Ed Ruscha (B. 1937)
Ed Ruscha (B. 1937)

Hollywood Study #3

Ed Ruscha (B. 1937)
Hollywood Study #3
signed and dated 'E. Ruscha 1968' (lower left)
pastel and pencil on paper
12½ x 40 7/8 in. (31.7 x 103.8 cm.)
Drawn in 1968.
Gagosian Gallery, Los Angeles
Private Collection, Los Angeles
Neal Meltzer Fine Art, New York
Acquired from the above by the present owner
New York, Whitney Museum of American Art and Los Angeles, Museum of Contemporary Art, Cotton Puffs, Q-Tips, Smoke & Mirrors: The Drawings of Ed Ruscha, June 2004-January 2005, p. 122, no. 80 (illustrated in color).

Lot Essay

In 1956, a 19 year-old Ed Ruscha drove across America from his hometown in Oklahoma to an alluring and promising future in the wild west of California. The roadside signs along the way proved to be among the most influential cues in his artistic life. On arrival in California he worked as a typesetter, a sign painter, and in commercial design laying out ads and designing book covers.

In 1958, he made his first painting of a word entitled, Sweetwater. Since that time, Ruscha has appropriated and painted words that populate his personal life and the common culture around him. He captures and reiterates these words in his art, isolating them in the landscape of his picture planes, reloading them with new meaning and his characteristic wit and charisma.

In the 1960s Ruscha created some of his most iconic compositions focusing on famous images in his adopted home of Los Angeles, including 20th Century Fox, the Standard Station, the Los Angeles Country Museum of Art, and the celebrated Hollywood sign.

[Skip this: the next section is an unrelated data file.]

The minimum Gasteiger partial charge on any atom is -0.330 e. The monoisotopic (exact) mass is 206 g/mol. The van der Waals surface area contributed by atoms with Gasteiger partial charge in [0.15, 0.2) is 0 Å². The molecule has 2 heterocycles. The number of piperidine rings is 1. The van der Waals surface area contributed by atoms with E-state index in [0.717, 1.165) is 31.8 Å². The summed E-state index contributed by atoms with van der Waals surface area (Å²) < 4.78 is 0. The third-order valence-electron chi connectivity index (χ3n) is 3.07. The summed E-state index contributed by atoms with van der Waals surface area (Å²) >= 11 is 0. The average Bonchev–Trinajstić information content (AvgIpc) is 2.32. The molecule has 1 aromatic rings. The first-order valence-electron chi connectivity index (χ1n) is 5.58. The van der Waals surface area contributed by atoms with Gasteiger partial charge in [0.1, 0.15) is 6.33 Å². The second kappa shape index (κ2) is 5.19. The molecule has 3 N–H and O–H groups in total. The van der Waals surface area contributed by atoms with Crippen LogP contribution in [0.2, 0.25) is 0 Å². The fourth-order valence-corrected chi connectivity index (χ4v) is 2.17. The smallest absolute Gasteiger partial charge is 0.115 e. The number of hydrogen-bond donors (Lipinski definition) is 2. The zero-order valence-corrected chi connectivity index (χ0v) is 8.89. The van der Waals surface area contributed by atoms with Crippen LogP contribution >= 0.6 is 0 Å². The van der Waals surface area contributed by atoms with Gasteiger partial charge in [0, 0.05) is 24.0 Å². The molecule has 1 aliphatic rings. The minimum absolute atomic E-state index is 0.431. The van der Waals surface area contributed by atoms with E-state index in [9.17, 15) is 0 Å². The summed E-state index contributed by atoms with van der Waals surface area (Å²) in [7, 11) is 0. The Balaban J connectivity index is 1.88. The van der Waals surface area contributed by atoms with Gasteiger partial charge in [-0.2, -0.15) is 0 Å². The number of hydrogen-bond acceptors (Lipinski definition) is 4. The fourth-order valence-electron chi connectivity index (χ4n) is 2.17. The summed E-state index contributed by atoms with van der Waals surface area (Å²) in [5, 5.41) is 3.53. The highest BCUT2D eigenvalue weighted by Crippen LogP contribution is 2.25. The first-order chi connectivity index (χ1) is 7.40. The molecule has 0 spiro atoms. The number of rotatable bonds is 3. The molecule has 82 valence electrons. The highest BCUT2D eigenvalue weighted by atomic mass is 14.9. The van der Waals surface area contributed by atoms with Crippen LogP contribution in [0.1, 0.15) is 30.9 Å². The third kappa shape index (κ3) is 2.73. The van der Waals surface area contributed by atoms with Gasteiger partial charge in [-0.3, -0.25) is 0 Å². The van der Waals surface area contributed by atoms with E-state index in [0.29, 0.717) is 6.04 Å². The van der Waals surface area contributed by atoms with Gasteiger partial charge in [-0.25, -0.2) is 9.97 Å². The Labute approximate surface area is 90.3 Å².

Hollywood Study #3, he merges remarkable graphic skill with vernacular language in a Pop sensibility. The letters come at us on a diagonal--we see them at this angle as if driving by the sign, which animates the letters and gives us a sense of speed. Ruscha layers in rich pallette of pastels, setting the letters of the sign dramatically against a flaming David Lean sunset. They feel heroic and romantic, evoking the end of a Hollywood movie, or the opportunities of a life in LA. He captures the sensation of the city--an open place, a hopeful place, dramatic in beauty and full of possibility. Ruscha's words often float in undefined space and time in his compositions. But in Hollywood, the letters are quite literally grounded in the Hollywood Hills--enveloped in a particular landscape, at a particular time of day. Blazing in this "special effects" sunset, the Hollywood sign presides over the city. But of course, the letters are propped up, a fagade, begging the question, is Los Angeles paradise found, or a mirage, a movie-made myth?


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